The Yerkes Observatory and Property
Here is the joint statement released on Tuesday of last week:
Both the University and YFF would like to express their appreciation for the support shown by the Yerkes family, the Village of Williams Bay and many educators and scientists
It is presumed from interpreting what is not in the body of this release that the family of Yerkes, the observatory’s founder, and financier, has been satisfied, as well as the university itself. Earlier in the year, the Geneva Shore Report found and revealed the letter that Charles Yerkes left for his children, and in a university file, that read, in part (about the requirement that the university use the observatory for ‘astronomical investigation’:
“…but upon their failure so to do, the property hereby conveyed shall revert to said Charles J. Yerkes or his heirs by law, the same as if this conveyance had never been made.”
Dianna Coleman, noted fundraiser for other non-profit causes, is the head of the Yerkes Future Foundation, and will no doubt assume the reigns of control over the observatory if she has not already. The most important phrase in the joint press release, as stated in full above, when it comes to the waiting public, might well be: “reopening the space for visitors…”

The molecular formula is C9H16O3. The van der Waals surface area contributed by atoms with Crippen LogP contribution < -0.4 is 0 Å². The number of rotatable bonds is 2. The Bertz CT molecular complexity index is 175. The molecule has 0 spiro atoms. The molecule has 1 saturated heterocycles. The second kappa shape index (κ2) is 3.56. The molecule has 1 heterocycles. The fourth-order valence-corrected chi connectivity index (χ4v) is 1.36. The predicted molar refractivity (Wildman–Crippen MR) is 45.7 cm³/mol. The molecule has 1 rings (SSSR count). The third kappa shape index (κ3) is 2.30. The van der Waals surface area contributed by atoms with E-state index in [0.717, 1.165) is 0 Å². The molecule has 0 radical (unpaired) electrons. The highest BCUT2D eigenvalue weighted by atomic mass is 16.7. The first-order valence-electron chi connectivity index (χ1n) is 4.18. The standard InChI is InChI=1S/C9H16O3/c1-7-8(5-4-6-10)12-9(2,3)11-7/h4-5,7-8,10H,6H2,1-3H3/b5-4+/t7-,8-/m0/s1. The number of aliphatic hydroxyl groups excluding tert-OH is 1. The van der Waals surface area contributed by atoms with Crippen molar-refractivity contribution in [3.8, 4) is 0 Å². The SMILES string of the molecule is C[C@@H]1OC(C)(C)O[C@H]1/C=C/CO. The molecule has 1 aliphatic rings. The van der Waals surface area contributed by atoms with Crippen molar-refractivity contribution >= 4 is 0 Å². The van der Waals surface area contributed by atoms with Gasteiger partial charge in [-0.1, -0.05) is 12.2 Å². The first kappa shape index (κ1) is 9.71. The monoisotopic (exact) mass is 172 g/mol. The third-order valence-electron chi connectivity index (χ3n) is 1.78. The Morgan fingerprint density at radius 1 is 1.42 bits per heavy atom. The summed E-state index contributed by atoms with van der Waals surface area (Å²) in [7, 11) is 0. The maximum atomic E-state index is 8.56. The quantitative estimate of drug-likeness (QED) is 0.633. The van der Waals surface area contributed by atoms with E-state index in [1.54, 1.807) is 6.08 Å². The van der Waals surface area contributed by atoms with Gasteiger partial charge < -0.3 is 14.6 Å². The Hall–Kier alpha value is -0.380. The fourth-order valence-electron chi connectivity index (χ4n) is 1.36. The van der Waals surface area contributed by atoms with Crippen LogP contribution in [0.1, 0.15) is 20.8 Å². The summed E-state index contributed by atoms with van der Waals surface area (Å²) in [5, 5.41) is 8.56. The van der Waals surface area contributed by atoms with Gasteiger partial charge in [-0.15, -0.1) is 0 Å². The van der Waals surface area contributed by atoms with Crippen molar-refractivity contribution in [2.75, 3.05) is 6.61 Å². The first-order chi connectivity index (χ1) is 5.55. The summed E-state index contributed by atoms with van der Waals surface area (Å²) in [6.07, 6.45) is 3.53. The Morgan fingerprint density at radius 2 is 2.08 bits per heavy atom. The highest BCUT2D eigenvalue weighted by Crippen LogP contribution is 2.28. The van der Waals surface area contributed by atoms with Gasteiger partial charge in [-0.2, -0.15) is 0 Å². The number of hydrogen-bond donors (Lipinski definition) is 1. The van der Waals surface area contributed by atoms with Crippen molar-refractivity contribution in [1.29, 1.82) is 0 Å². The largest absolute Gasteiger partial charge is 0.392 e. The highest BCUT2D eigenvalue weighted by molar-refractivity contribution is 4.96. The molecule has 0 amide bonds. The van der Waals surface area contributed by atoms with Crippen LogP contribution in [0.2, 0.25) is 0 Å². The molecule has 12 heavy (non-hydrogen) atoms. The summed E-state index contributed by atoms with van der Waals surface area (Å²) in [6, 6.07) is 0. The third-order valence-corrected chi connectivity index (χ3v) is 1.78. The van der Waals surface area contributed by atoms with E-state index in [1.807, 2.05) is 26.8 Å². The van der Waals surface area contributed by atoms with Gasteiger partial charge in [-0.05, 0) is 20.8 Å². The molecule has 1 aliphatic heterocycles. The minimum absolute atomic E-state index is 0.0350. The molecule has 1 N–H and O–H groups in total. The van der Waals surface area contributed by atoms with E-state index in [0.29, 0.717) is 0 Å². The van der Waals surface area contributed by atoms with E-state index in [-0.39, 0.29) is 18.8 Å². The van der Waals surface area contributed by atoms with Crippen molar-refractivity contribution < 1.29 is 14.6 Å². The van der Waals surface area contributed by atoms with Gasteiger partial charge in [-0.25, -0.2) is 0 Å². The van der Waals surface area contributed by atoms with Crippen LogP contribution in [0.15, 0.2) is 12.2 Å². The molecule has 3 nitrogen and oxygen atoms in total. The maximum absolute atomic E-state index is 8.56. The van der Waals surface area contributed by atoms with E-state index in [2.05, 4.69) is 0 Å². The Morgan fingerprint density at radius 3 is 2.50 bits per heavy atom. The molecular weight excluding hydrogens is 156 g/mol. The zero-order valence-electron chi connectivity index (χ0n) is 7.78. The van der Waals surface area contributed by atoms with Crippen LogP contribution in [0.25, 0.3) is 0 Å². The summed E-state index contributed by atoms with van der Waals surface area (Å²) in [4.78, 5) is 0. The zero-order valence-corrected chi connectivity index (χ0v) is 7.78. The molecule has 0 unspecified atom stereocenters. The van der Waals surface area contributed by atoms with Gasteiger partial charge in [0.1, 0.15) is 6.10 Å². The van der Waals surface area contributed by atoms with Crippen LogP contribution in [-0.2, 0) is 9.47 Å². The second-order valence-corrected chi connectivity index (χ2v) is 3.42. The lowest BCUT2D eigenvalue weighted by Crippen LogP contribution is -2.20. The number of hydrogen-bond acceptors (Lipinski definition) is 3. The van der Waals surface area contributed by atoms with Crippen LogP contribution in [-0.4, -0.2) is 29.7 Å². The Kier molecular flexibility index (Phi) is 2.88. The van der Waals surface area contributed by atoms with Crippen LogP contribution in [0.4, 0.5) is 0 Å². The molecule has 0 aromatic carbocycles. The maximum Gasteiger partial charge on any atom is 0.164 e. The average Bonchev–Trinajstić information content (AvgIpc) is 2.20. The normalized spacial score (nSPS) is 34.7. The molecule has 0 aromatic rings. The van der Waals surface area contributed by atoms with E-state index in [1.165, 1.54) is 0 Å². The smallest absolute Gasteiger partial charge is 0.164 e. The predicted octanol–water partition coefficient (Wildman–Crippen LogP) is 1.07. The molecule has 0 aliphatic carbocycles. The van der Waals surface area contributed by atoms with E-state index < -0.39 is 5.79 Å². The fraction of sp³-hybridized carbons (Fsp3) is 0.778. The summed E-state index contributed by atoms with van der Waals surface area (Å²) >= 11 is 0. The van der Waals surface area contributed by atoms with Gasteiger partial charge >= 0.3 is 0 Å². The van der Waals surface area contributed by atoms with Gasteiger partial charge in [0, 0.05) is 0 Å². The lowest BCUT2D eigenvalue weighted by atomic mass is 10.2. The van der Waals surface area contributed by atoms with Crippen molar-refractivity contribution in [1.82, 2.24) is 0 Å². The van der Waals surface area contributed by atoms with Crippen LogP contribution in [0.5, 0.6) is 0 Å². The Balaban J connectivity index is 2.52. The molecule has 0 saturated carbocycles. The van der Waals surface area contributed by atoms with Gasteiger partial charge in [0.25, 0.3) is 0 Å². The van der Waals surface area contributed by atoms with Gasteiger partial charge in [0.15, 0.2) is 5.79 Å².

Even over the course of the last few years, the observatory went from being an open building, where education and observation of the stars skies went on every day and night, to becoming a place where only guided tours were allowed, and those on an infrequent paid for and sporadic basis. Richard Dreiser made that transition almost acceptable, (simply because he was about the best tour guide any observatory could possibly have), but still, would it not be able to a wonderful experience to once again drive to the facility, part in the free parking lot out front, and then wander the cavernous unused but historically important open areas inside and atop the structure?
One wonders what accommodation the university had to make to the family in order to accomplish this rather quiet and seamless passing of the baton of observatory ownership from the university, around the family and then the YFF? When the observatory abruptly closed, and the Yerkes’ heirs letter was found, the university was forced to cobble together some legal interpretation of what it means to be legally closed, or not. The observatory re-opened for a few months in a very minor and crippled way (although not for long, probably while the legalities were being worked out).